On Mon, 13 Dec 2004 23:27:19 +0900
Thomas Leitner <t_leitner / gmx.at> wrote:

> | This week's Ruby Quiz is to implement an AI for playing Tic-Tac-Toe,
> | with a catch:  You're not allowed to embed any knowledge of the game
> | into your creation beyond how to make legal moves and recognizing that
> | it has won or lost.
> | 
> | Your program is expected to "learn" from the games it plays, until it
> | masters the game and can play flawlessly.
> 
> So, I have also tried to program a learning AI player. However, it still
> does not do what it should and I do not know why. Maybe someone with
> more brains can help???
> 
> Here is the code for the AI player:
> 
> class AIPlayer < Player
> 
>   def initialize( game, sign )
>     super( game, sign )
>     @stats = {}
>     @cur_stats = []
>   end
> 
>   def move
>     unless @stats.has_key? @game.board
>       @stats[@game.board.dup] = {}
>       @game.board.valid_moves.each {|m| @stats[@game.board][m] = 0}
>     end
>     moves = @stats[@game.board].sort {|a,b| a[1] <=> b[1]}
>     result = moves.shift
>     result = moves.shift while (moves.length > 0) && rand < 0.02
>     @cur_stats << [@game.board.dup, result[0]]
>     return result[0]
>   end
> 
>   def game_finished( result )
>     mult = case result
>            when :won then 1000
>            when :lost then -100
>            else 0
>            end
>     @cur_stats.each_with_index do |o,i|
>       @stats[o[0]][o[1]] += mult * 2**i
>     end
>     @cur_stats = []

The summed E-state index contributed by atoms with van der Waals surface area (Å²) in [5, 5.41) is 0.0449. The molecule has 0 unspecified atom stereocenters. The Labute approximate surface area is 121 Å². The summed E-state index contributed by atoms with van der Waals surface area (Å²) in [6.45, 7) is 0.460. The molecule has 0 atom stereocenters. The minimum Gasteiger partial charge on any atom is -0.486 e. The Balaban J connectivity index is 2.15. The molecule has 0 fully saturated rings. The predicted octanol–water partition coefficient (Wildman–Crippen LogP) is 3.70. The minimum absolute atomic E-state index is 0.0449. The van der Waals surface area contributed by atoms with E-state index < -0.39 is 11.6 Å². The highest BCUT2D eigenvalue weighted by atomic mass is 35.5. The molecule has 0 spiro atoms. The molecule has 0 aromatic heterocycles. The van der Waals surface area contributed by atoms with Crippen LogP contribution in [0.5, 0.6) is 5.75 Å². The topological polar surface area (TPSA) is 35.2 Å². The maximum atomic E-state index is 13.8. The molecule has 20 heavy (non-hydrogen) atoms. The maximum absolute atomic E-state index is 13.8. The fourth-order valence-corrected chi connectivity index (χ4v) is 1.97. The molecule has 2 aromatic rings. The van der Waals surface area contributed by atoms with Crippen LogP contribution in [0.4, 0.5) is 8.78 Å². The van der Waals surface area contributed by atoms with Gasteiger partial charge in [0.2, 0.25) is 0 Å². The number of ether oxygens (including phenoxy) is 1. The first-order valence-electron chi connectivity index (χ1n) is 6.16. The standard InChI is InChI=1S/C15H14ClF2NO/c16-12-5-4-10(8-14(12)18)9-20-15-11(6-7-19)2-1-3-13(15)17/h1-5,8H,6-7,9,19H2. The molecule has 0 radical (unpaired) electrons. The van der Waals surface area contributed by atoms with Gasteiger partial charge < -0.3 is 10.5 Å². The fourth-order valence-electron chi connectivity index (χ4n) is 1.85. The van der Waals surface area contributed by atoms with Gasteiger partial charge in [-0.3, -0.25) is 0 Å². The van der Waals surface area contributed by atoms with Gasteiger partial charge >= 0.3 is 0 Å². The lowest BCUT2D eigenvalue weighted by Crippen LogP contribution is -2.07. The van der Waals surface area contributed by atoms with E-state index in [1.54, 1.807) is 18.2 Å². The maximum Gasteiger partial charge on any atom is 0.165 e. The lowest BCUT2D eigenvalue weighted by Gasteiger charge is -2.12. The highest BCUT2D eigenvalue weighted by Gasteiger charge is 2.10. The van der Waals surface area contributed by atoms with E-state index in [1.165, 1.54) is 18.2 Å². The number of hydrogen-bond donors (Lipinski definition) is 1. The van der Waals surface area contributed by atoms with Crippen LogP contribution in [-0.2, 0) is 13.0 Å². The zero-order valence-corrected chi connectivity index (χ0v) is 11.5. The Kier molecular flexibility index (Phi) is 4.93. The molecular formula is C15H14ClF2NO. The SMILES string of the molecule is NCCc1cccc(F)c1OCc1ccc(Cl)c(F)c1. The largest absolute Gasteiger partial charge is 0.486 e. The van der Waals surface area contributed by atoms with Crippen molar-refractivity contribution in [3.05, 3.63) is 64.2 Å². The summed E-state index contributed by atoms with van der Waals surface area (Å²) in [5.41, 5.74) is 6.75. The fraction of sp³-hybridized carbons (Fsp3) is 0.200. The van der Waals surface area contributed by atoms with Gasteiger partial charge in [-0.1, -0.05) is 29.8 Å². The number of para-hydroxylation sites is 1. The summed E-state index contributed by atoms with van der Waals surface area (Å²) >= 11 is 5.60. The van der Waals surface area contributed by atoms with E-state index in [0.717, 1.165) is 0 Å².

>   end
> 
> end
> 
> A short description for the code:
> 
> The @game object is the current game and knows the current board. When
> it is the AI players move, the #move method is called and the AI player
> has to return a number between 0 and 8. Thats because my tictactoe board
> is a simple array and the array inidices correspond to these fields:
> 
> 0 1 2
> 3 4 5
> 6 7 8
> 
> In the #move method, I create a new entry in the @stats Hash (key is the
> board) if it does not have the current board as key and initialize its
> value with a Hash (keys are the valid fields and values are set to 0).
> After that the Hash with the valid moves for this board is taken from
> the @stats Hash and sorted so that the moves with the highest
> probability are in front. Then the first, or if rand < 0.02 the second
> or if rand < 0.0.2 the third, ... value is returned.
> 
> If the game has finished, the #game_finished method is called and the
> moves that were chosen in the game are assigned new values depending on
> the result of the game.
> 

If I understand your code correctly, you choose with highest probability the
worst move ;). You should either use moves.pop or sort in reverse order.

Note that I used exactly the opposite evaluation function: -1000 for loss and
100 for win, because it is impossible to win against a decent player and I
wanted to avoid losses and tend to play draws. Though I don't know if this
really makes a difference compared with -1 0 1 or other numbers. I hope my
choice does not lead to weird psychoanalysis of me ;)

Best Regards,

Brian

-- 
Brian Schröäer
http://www.brian-schroeder.de/